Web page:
future1_thumb[1] Alan D. Mutter has another interesting post on his “Reflections of a Newsosaur” blog. He talks about a French study that highlights the differences in worldview between older and younger generations.

Whether accidentally or intentionally, the study uses the same term for the younger generation that Nick Bilton does in his book I Live in the Future and Here’s How It Works, calling them “digital natives”. And these digital natives tend to be more untrustworthy of authority, addicted to reading off of screens whereby they can absorb as much data as fast as they can, and intrigued by the challenge of finding information and outsmarting the establishments older generations take for granted.

Newspapers, Mutter writes, are faced with the problem of figuring out how to reach out to this younger generation while not compromising the values that make them important to older generations. It doesn’t look like an easy task.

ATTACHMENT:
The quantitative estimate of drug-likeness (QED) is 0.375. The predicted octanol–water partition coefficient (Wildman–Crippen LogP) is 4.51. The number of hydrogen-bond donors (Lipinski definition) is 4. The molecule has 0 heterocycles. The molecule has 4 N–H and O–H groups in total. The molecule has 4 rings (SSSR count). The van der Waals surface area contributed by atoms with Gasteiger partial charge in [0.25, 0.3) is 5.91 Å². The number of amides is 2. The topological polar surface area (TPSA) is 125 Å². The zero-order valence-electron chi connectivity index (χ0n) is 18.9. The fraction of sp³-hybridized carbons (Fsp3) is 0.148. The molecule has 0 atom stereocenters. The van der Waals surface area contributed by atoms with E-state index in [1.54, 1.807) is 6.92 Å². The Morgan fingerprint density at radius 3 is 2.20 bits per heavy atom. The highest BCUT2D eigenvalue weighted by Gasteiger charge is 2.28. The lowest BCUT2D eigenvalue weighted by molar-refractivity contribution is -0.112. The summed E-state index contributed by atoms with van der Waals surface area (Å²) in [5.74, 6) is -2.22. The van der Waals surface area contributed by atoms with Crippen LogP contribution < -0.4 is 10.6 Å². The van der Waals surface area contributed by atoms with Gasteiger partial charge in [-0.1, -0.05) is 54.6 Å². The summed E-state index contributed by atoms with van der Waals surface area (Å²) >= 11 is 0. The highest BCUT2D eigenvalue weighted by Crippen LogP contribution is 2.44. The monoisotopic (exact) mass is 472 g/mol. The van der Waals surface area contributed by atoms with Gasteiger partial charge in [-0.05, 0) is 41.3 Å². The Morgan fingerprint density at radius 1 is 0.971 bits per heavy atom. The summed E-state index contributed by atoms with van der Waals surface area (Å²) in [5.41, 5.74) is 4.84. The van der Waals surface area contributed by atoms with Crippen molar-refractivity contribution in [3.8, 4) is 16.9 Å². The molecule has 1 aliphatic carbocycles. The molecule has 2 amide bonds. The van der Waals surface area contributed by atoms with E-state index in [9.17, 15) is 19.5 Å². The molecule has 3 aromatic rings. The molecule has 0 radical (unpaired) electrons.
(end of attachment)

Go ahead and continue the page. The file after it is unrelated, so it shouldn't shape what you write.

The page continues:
Meanwhile, Wired has interviewed Bilton about I Live in the Future. During the interview, Bilton points out another interesting generational difference.

When Facebook debuted to the public in 2006, youth flocked to it to create an online persona and keep track of their friends, while many adults thought the social networking site was just another fad and that sharing their lives online was weird, perhaps even dangerous.

That divide has closed quite a bit in four years, but now that Aaron Sorkin has turned Facebook’s seedy origins into the box-office smash The Social Network, there’s a similar divide in the reaction to the movie: 18- to 34-year-olds like Facebook even more, while the site’s reputation fell among adults over 50.

Of course, younger generations having different values from their parents is not exactly new. But it’s interesting to see the digital direction this latest generation gap is taking, and to consider the effect it will have on e-reading in years to come.


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